by Jordan Taylor
Here’s the thing: you never really liked your Oma’s stories.
You wanted to be an artist, and you only looked through her old book of Märchen for the illustrations. Whenever she started to tell you the stories, you just nodded along and pretended to listen.
You even hated her little house, which was so full of flea market antiques that you had to go in spirals to get safely through the living room, and that, after she got sick, never smelled like cinnamon and nutmeg anymore, but like a musty old woman.
That’s what your mom always called it: Oma was sick. But she wasn’t, not really. You understand this as you get older. Alzheimer’s is called a disease, but it’s more like a hungry wolf. It’s the Alzheimer’s that makes her do strange things, like melting your mom’s old plastic doll in the oven, or scribbling all over the pages of her books. Like not remembering your name and speaking only in fairy tales.
When your mom calls you for the seventeenth time three months into your first fall semester, it’s to ask if you got what your Oma left you. You sigh and say “Yeah, I got it.”
You’re at Black Rock Arts College in the Blue Ridge Mountains, studying illustration, and outside the window of your little apartment, jagged green mountains, tipped in flaming autumn red, climb into the famous blue haze of the horizon, like something out of your Oma’s tales.
You love the college already, with a fierce, aching sort of love – the tiny valley full of low, Victorian brick buildings, the wide, squeaky wood hallways, the little high-ceilinged classrooms with their arched leaded windows of golden autumn light. You even love your tiny apartment further up the mountain, its hallway so slanted you can roll your pencil from one end to the other with a nudge.
The fifth time your mom called you at school, it was to tell you that Oma had been declared dead, and that the lawyer was opening her will.
Your Oma had disappeared the previous spring, the nurse that cared for her letting herself into the little house one morning with her key to find her gone. Back then, your mom had assured you that she’d eventually be found.
That was over six months ago.
When you drove down for the weekend for the mock funeral, your mom looked so white and strange in her black dress that it scared you. Now your mom, as Oma’s only child, will have to go through all of the old things in her cluttered little house, and send them out to whomever Oma has left them to, or get rid of them.
Your Oma has left you her book of German fairy tales.
When the book came in the mail, you laughed but you wanted to cry. You wondered what she’d been thinking, when she left it to you. Did she remember you liked the illustrations? Or had she still been trying to force her German stories on you?
Had this been before she got sick, or after?
It sits in its shipping box, still wrapped in newsprint, until the day your mom calls. The newsprint rustles when you lift it out. It has the same old, spicy smell that you remember. It’s large and heavy, heavier than you thought, the embossed cloth covers slipping back and forth on their loose binding. On front there’s an illustration of two little blonde children standing in the woods, their round red mouths and round blue eyes open wide. It’s faded, worn white around the edges.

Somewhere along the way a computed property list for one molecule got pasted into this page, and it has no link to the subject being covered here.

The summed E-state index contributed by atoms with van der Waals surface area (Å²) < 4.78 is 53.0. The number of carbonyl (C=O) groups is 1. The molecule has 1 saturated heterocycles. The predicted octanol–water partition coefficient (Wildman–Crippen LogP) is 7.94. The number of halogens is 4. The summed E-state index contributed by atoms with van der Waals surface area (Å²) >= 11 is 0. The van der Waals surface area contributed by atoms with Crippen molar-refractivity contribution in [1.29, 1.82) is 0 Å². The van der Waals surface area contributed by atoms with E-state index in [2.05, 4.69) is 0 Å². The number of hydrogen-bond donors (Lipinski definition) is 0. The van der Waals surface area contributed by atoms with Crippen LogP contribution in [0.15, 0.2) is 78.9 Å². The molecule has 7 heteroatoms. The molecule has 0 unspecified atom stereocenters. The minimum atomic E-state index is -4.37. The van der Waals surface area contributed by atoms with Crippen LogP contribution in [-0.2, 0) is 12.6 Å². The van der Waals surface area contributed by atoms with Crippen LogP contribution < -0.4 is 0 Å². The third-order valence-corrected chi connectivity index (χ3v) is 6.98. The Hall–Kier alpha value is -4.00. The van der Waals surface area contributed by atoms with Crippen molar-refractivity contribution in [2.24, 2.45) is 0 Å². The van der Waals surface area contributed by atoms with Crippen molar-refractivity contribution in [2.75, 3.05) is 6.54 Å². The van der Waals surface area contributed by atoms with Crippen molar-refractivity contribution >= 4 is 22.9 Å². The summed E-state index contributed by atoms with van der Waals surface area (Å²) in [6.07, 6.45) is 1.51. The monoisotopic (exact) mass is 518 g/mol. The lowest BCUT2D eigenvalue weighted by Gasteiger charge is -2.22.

“Märchen” reads the embossed title, in huge curling cursive.
“Greta Baumhauer,” your Oma’s maiden name, is written on the peeling inside cover in her shaky handwriting, and you’re surprised because you don’t remember it there.
You flip though the yellow age-soft pages. The stories are all in German, with dots over the vowels, and what looks like uppercase “B’s” in the middle of words.
You’ve never learned German.
The illustrations inside the book are more detailed than the cover, bright ink and watercolor plates glued down and covered with creased tissue paper. You recognize the dark-haired queen in the forest, the little girl in her red cloak standing eye-to-eye with the wolf, and the beautiful peasant girl surrounded by geese, but the picture of the witch’s gingerbread house seems changed. A tall, strong young blonde woman in a sky-blue dress stands in front of the house, smiling, when you remember the witch.
It’s strange, the things you remember, and the things you forget.
The illustrations make you think about your Oma, her eyes wild and her white hair in a messy bun, clutching your fingers as she tells the stories again and again and again, as if her very life depends on it.
And then… and then… and then…
You hide the book under a stack of textbooks on your desk.
You don’t think about the book again until over a week later when you’re sitting in your History of Illustration class, staring with your mouth open at slides of fairy tale illustrations like those in your Oma’s book. Dust motes dance in the yellow beam of light. You’re covering the Victorian period – ink drawings and watercolors by masters like Rackham and Dulac.
Before the projector came on, you were thinking about tomorrow night’s bonfire. Black Rock’s Friday night bonfires are legendary – although technically not school sanctioned – and even though the thought makes your stomach hurt you’re determined to go.
The last time your mom called, she asked how, if you stayed in your apartment every night, you expected to make friends.
But when the slides come up, the bonfire is momentarily forgotten. You’re given homework – to try an ink drawing in the Victorian style – and instead of going home to Google Rackham and Dulac, some kind of itch that’s been with you since the projector’s light snapped on makes you reach under that stack of textbooks.
You flip the book open to the picture of the woman in the sky-blue dress, in front of the witch’s cottage. She smiles at you from the yellowed page, and you smile back.